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OSBA Street Tax poll in Portland Tribune

portlandOSBA was featured in the Portland Tribune for their poll on the Portland Street Tax.   The poll helped showcase that voters want the right to vote on any new street taxes that will hurt small businesses and working families.

Here is what the Portland Tribune (12/2/14) said…

A new poll says most Portlanders are against the proposed street fee, think it should be referred to the voters, and will vote against Mayor Charlie Hales and Commissioner Steve Novick if they try to prevent city residents from voting on it.  Those are the highlights of a poll commissioned by the Oregon Small Business Association, lobbyist Kent Craford, and others about the street fee proposed by Hales and Novick. It was conducted by Riley Research between Nov. 24 and 28, and released on Dec. 2 — the day before the City Council is scheduled to consider adding a six-year sunset clause to the proposal. The final vote is tentatively scheduled for Dec. 10.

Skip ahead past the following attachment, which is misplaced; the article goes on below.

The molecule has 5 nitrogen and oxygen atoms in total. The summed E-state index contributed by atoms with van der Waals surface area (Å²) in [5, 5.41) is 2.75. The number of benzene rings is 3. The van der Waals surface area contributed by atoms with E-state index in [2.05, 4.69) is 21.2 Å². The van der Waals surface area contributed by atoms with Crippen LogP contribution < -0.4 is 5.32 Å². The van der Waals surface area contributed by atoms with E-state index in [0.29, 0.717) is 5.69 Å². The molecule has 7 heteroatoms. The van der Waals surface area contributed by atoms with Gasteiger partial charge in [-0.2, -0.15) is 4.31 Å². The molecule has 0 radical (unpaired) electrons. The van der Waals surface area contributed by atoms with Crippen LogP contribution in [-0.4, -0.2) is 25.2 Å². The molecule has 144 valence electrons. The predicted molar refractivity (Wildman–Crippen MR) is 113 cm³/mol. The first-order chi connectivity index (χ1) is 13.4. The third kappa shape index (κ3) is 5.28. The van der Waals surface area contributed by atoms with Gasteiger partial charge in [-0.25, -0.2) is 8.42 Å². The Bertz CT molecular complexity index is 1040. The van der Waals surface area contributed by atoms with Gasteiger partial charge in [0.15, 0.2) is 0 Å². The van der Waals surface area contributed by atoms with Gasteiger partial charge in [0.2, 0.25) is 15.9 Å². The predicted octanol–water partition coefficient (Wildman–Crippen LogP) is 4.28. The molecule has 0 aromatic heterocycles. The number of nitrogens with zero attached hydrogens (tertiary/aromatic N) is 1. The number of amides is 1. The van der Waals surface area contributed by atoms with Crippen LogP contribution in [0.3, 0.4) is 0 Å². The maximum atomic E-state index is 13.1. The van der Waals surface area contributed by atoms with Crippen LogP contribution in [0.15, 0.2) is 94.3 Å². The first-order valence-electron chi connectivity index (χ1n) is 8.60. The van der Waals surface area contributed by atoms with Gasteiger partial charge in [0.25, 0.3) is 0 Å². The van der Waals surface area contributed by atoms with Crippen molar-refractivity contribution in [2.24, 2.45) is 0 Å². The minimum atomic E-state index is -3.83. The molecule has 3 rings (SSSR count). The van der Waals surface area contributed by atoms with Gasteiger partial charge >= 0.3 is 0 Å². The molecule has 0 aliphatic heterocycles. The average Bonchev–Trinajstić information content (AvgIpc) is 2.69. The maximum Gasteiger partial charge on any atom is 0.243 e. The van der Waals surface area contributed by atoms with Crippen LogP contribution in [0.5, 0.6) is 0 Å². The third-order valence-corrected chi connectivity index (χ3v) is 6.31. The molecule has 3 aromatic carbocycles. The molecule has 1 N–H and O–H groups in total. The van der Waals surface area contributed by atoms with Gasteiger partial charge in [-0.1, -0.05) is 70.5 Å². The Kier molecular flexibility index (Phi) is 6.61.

According to the new poll’s executive summary:
• Nearly two-thirds of likely voters in the City of Portland are opposed to the new personal income and business taxes (63%), including 50% who strongly oppose the proposed new tax. Only 26% support of the street fee, and 11% are undecided.
• Likely voters age 18-34 were slightly more likely to support the proposed taxes (34%), although a plurality of voters in that age group oppose it (47%). Pre-retirement voters (those 55-64) were most likely to oppose the new tax (72%).
• More than eight-in-ten voters (83%) feel that the decision about whether or not to implement the new tax should be referred to the voters, including 71% who strongly support referring the decision to the voters. About one-in-eight voters support a decision by the council alone (13%), and only 4% were undecided on the issue.
• The referral-to-voters option is favored by 76% of Democrats and by more than 90% of those representing all other political stripes.
• Some two-thirds of voters (65%) would be less likely to support the re-election of Hales and Novick, should they decide to block a referral of the new tax to a vote of the people (including 49% who would be much less likely to support their reelection). Just 3% of voters saying they would be more likely to re-elect them, while 31% indicated that this issue would make no difference. While 58% of Democrats would be less likely to re-elect Hales and Novick, 38% said it would make no difference. ..